As the 2011 season draws closer, HoustonDynamo.com will introduce you to the newest members of the Dynamo roster. With 10 players who have yet to play a game for the Dynamo, the squad will feature a new look in 2011.
We start the series with the rookies and move on to midfielder Josue Soto. One of the first players ever signed to the Dynamo Academy, Soto is a Texas native who was raised in Monterrey, Mexico. He has strong ties to Houston, however, having lived with his brother while training with the Dynamo Academy numerous times since 2007.
Soto split his college soccer career between Campbell University in North Carolina and SMU in Dallas, leading the Mustangs to the NCAA quarterfinals in his senior year last fall. Having trained with the Dynamo first team during two separate summers, Soto then became the first player in league history to sign as a home-grown player after completing his collegiate eligibility.
Naturally left-footed, Soto can play in central midfield or on the left but missed the last two scrimmages after turning an ankle in training last week.
MEET JOSUE SOTO
HD.com: Give us a bit about your soccer background.
Josue: I grew up playing in Mexico, and I came to the Olympic Development Program in Texas and played for the regional team. Then I got offered a scholarship to go to Campbell University in North Carolina. I went there for two years and then transferred to SMU in Dallas and then I came here.
HD.com: What’s your earliest soccer memory?
Josue: My earliest soccer memory is playing a national tournament in Mexico when I was 8 years old.
HD.com: What is your most memorable soccer moment prior to
joining the Dynamo?
Josue: Probably last season with SMU. We had a great season and made it to the Elite 8, and that was very cool.
HD.com: What do you remember about being offered a contract
and putting pen to paper to become a professional?
Josue: It was exciting. It was something I had been waiting for for a long time, and it was good to come to the place where I wanted to be.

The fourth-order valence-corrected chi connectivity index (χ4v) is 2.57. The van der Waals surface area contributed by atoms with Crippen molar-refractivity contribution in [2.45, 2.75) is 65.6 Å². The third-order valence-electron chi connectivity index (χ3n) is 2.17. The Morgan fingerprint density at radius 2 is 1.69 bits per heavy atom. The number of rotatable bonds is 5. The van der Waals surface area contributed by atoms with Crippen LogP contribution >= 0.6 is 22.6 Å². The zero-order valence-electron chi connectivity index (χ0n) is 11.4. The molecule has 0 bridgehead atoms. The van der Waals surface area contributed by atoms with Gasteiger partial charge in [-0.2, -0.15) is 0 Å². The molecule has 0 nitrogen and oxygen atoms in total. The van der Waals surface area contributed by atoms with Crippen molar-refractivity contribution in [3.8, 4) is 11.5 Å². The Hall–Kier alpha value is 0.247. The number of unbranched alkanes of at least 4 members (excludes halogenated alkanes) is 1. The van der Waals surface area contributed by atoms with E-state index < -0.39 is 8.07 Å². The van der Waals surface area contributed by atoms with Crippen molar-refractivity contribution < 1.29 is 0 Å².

HD.com: What were your first impressions of the club when
you joined the Dynamo
Academy in 2007?
Josue: My first impression was of a great club and a great city. It was the first professional environment I’d ever been in, and when I first got here it was a new experience for me, and it’s been great.
HD.com: What’s your favorite thing about Houston as a city?
Josue: I’ve got family here, and I think that’s the best aspect of the city for me.
HD.com: What scouting report do you give other guys on the Houston weather?
Josue: It’s tough. It’s very hot and very humid, but I guess it’s good in a way. It plays in our favor when teams come here and they can’t play past the 70th minute.
HD.com: What soccer players did you look up to while growing
Josue: I’m a Real Madrid fan, and when I was 15 or 16 years old, Zinedine Zidane was the best player in the world, and he played for Real Madrid, so that’s someone I really liked. The best player for me has always been Maradona. Even though I never saw him play, I saw videos of him.
HD.com: What is the best part and worst part about being a
Josue: The best part is that everything’s new. It’s your first year as a pro. You have everything to learn, and I think that’s the best part. The worst part is it’s a struggle to get playing time coming in as a new player and trying to get some minutes, so I think that’s the toughest part.
HD.com: What’s been the biggest adjustment to pro soccer for
you so far?
Josue: Probably the speed of play. Even though I was here for two summers training with the team, it’s always different coming from school.
HD.com: What are some of your hopes and goals for the 2011
Josue: Hopefully to play. That’s what I want to do. I know it’s going to be tough, and hopefully the reserve league is going to help me get better, and I’ll get some more minutes.
HD.com: You picked number 18, which is a big number in
Dynamo history. What went into that thought process?
Josue: I’ve always liked it. It’s the number I wore in high school. It’s tough to wear that number after Pat Onstad, but it’s a huge responsibility and I’m glad I have number 18.